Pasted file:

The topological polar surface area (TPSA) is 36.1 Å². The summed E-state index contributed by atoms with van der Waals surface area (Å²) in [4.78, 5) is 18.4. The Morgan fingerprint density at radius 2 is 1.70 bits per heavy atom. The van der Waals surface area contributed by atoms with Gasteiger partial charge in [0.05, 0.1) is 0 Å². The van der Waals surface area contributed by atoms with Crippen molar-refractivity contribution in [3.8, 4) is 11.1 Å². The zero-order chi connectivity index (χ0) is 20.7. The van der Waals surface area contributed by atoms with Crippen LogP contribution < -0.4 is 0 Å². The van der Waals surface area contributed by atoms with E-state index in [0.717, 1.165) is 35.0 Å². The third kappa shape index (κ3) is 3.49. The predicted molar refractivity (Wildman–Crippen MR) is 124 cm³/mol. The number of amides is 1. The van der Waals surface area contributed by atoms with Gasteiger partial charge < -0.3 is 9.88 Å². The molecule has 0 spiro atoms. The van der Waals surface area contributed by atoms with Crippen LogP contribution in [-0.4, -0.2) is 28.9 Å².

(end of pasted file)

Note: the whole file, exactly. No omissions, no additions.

The topological polar surface area (TPSA) is 36.1 Å². The summed E-state index contributed by atoms with van der Waals surface area (Å²) in [4.78, 5) is 18.4. The Morgan fingerprint density at radius 2 is 1.70 bits per heavy atom. The van der Waals surface area contributed by atoms with Gasteiger partial charge in [0.05, 0.1) is 0 Å². The van der Waals surface area contributed by atoms with Crippen molar-refractivity contribution in [3.8, 4) is 11.1 Å². The zero-order chi connectivity index (χ0) is 20.7. The van der Waals surface area contributed by atoms with Crippen LogP contribution < -0.4 is 0 Å². The van der Waals surface area contributed by atoms with E-state index in [0.717, 1.165) is 35.0 Å². The third kappa shape index (κ3) is 3.49. The predicted molar refractivity (Wildman–Crippen MR) is 124 cm³/mol. The number of amides is 1. The van der Waals surface area contributed by atoms with Gasteiger partial charge < -0.3 is 9.88 Å². The molecule has 0 spiro atoms. The van der Waals surface area contributed by atoms with Crippen LogP contribution in [-0.4, -0.2) is 28.9 Å².